Data from: Application of a dense genetic map for assessment of genomic responses to selection and inbreeding in Heliothis virescens

Megan L. Fritz, Sandra Paa, Jennifer Baltzegar & Fred Gould
Adaptation of pest species to laboratory conditions and selection for resistance to toxins in the laboratory are expected to cause inbreeding and genetic bottlenecks that reduce genetic variation. Heliothis virescens, a major cotton pest, has been colonized in the laboratory many times, and a few laboratory colonies have been selected for Bacillus thuringiensis (Bt) resistance. We developed 350-bp double-digest restriction-site associated DNA-sequencing (ddRAD-seq) molecular markers to examine and compare changes in genetic variation associated with...

Data from: Super-resolution ribosome profiling reveals unannotated translation events in Arabidopsis

Polly Y. Hsu, Lorenzo Calviello, Hsin-Yen Larry Wu, Fay-Wei Li, Carl J. Rothfels, Uwe Ohler & Philip N. Benfey
Deep sequencing of ribosome footprints (ribosome profiling) maps and quantifies mRNA translation. Because ribosomes decode mRNA every 3 nt, the periodic property of ribosome footprints could be used to identify novel translated ORFs. However, due to the limited resolution of existing methods, the 3-nt periodicity is observed mostly in a global analysis, but not in individual transcripts. Here, we report a protocol applied to Arabidopsis that maps over 90% of the footprints to the main...

Data from: Urban warming reduces aboveground carbon storage

Emily Meineke, Elsa Youngsteadt, Robert R. Dunn & Steven D. Frank
A substantial amount of global carbon is stored in mature trees. However, no experiments to date test how warming affects mature tree carbon storage. Using a unique, citywide, factorial experiment, we investigated how warming and insect herbivory affected physiological function and carbon sequestration (carbon stored per year) of mature trees. Urban warming increased herbivorous arthropod abundance on trees, but these herbivores had negligible effects on tree carbon sequestration. Instead, urban warming was associated with an...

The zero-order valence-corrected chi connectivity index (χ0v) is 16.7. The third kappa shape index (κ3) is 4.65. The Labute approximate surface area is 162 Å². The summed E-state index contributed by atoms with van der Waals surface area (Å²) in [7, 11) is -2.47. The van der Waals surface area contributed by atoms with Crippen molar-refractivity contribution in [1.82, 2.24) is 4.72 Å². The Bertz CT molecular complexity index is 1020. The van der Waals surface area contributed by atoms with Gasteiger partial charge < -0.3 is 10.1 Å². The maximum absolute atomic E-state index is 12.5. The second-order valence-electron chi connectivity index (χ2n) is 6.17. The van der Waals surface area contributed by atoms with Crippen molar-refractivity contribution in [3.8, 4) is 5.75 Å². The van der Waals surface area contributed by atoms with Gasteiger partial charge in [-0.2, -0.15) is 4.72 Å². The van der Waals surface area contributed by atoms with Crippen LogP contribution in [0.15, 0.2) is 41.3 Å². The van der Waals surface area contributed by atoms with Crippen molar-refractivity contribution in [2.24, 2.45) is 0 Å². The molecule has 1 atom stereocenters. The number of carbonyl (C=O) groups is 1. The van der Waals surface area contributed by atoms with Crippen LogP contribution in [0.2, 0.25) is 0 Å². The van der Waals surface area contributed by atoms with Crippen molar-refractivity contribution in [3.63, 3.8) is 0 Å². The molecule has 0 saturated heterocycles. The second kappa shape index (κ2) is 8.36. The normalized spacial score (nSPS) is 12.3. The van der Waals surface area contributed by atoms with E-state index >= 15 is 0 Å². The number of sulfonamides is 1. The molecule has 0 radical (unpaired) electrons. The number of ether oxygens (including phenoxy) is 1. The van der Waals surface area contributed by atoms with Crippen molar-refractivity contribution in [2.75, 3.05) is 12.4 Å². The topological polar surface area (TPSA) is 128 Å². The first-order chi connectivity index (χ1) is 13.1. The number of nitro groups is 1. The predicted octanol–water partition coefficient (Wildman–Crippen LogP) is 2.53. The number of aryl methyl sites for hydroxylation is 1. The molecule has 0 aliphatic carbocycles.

Data from: Crop domestication facilitated rapid geographical expansion of a specialist pollinator, the squash bee Peponapis pruinosa

Margarita M. López-Uribe, James H. Cane, Robert L. Minckley & Bryan N. Danforth
Squash was first domesticated in Mexico and is now found throughout North America (NA) along with Peponapis pruinosa, a pollen specialist bee species of the squash genus Cucurbita. The origin and spread of squash cultivation is well-studied archaeologically and phylogenetically; however, no study has documented how cultivation of this or any other crop has influenced species in mutualistic interactions. We used molecular markers to reconstruct the demographic range expansion and colonization routes of P. pruinosa...

Data from: Colonization and demographic expansion of freshwater fauna across the Hawaiian Archipelago

Fernando Alda, Roderick B. Gagne, Ryan P. Walter, J. Derek Hogan, Kristine N. Moody, Frida Zink, Peter B. McIntyre, James F. Gilliam & Michael J. Blum
It is widely accepted that insular terrestrial biodiversity progresses with island age because colonization and diversification proceed over time. Here we assess whether this principle extends to oceanic island streams. We examined range-wide mtDNA sequence variation in four stream-dwelling species across the Hawaiian archipelago to characterize the relationship between colonization and demographic expansion, and to determine whether either factor reflects island age. We found that colonization and demographic expansion are not related and that neither...

Data from: A multispecies occupancy model for two or more interacting species

Christopher T. Rota, Marco A. R. Ferreira, Roland W. Kays, Tavis D. Forrester, Elizabeth L. Kalies, William J. McShea, Arielle W. Parsons & Joshua J. Millspaugh
Species occurrence is influenced by environmental conditions and the presence of other species. Current approaches for multispecies occupancy modelling are practically limited to two interacting species and often require the assumption of asymmetric interactions. We propose a multispecies occupancy model that can accommodate two or more interacting species. We generalize the single-species occupancy model to two or more interacting species by assuming the latent occupancy state is a multivariate Bernoulli random variable. We propose modelling...

Registration Year

  • 2016
    25

Resource Types

  • Dataset
    25

Affiliations

  • North Carolina State University
    25
  • Duke University
    4
  • North Carolina Museum of Natural Sciences
    3
  • Smithsonian Conservation Biology Institute
    3
  • West Virginia University
    2
  • University of Wisconsin-Madison
    2
  • University of Missouri
    2
  • University of Idaho
    2
  • Michigan State University
    2
  • National Museum
    1